HOW TO GET THERE | KAESONG | MAP | KORYO MUSEUM | TOMB OF KING KONGMIN | TOMB OF KING WANGGON | OTHER ATTRACTIONS | SOUVENIRS | CUISINE | HOTELS | AROUND KAESONG
Kaesong is a small city at the border with South Korea (only 8 km from the DMZ with South Korea), it was a former capital of the Koryo Dynasty (918–1392 CE) for several hundred years and was the only major city that changed hands between North and South Korea as a result of the Korean War. Because of this Kaesong is the only city in Korea which has preserved its original historical make up as it wasn't destroyed during the Korean war. Twelve historic monuments and sites in Kaesong were inscribed to the UNESCO World Heritage List in 2013
Kaesong is about 160 km south from Pyongyang towards South Korea. From Pyongyang it takes about 3 hours drive by bus or 2 hours by a private car to get to this peaceful city. Most of our group tours make a stop in Kaesong on the way back to Pyongyang from DMZ (8 km from Kaesong)
Kaesong was the capital of Koryo (918-1392), first unified state on the Korean peninsula. It is divided in an old and a new cities areas. From old times Kaesong has been called as "Songak" or "Songdo" for many evergreen pine trees and fabulous landscape scienaries.
Nam Gate (South Gate). Built between 1391 and 1393, at the same time as the inner citadel of the walled city. The citadel used to have seven gates, but only Nam Gate is left. During the Korea War it was severely damaged and rebuilt in 1954. It still contains the 14 tonne Yŏnbok bell cast in 1346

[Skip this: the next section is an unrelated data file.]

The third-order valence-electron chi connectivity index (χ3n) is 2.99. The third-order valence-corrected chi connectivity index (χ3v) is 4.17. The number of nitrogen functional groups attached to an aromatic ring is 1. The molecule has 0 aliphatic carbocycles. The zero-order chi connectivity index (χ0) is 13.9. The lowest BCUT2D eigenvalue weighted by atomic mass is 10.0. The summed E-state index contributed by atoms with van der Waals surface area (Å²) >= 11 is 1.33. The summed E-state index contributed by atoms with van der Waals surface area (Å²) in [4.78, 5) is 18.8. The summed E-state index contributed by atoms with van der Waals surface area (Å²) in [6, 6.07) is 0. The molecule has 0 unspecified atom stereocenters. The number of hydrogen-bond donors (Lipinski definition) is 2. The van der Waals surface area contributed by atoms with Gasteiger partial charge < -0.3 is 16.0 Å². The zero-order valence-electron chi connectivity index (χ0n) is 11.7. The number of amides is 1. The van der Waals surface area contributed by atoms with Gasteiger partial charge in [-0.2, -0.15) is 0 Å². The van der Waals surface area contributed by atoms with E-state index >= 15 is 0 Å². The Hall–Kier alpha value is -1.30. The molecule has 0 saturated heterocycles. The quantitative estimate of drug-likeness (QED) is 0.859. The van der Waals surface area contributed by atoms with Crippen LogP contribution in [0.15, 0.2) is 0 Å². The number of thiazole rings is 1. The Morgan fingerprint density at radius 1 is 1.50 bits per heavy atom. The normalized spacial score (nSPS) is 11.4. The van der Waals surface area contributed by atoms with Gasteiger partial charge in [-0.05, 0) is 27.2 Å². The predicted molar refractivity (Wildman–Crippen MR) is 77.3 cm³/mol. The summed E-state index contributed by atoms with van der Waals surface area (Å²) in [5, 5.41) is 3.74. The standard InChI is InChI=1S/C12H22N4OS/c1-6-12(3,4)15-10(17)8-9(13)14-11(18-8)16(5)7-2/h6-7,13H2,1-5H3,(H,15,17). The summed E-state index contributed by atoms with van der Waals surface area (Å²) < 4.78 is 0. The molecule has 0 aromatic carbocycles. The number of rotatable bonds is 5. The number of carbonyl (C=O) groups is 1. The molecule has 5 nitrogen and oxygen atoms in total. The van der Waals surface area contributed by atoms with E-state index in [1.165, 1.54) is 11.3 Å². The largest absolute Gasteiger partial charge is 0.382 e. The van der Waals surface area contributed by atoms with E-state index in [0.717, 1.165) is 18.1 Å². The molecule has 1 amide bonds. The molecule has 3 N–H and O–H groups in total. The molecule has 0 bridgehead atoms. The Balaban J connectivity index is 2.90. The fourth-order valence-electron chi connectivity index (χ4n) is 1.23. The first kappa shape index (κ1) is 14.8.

Kaesong Old Town. The old town is one of the best preserved in all of Korea, and traditional Korean-style buildings dating back from the Joseon period can still be seen. However, it is typically not included on most tours, though tour guides who trust their groups enough are known to take tourists for a short walk through the old town
Students and Childrens’ Palace. A smaller version of the Children's Palace in Pyongyang
Kaesong Industrial Zone. increasingly well-known for the Kaesong Industrial Complex, a "special economic zone", developed by Hyundai Asan with North Korea. In 2012 this special administrative industrial region had over 50,000 North Korean workers typically working for about 20% of the South Korean minimum wage in dozens of brand-new factories operated by more than 100 different South Korean companies. In April 2013, North Korea recalled all 53,000 North Korean workers from the Kaesong Industrial complex, effectively suspending all of its operations. In response, South Korea withdrew all of its citizens working in Kaesong and threatened to give up on the venture. In October 2013 there have been small yet positive steps by both sides to resolve the issues and eventually resume operations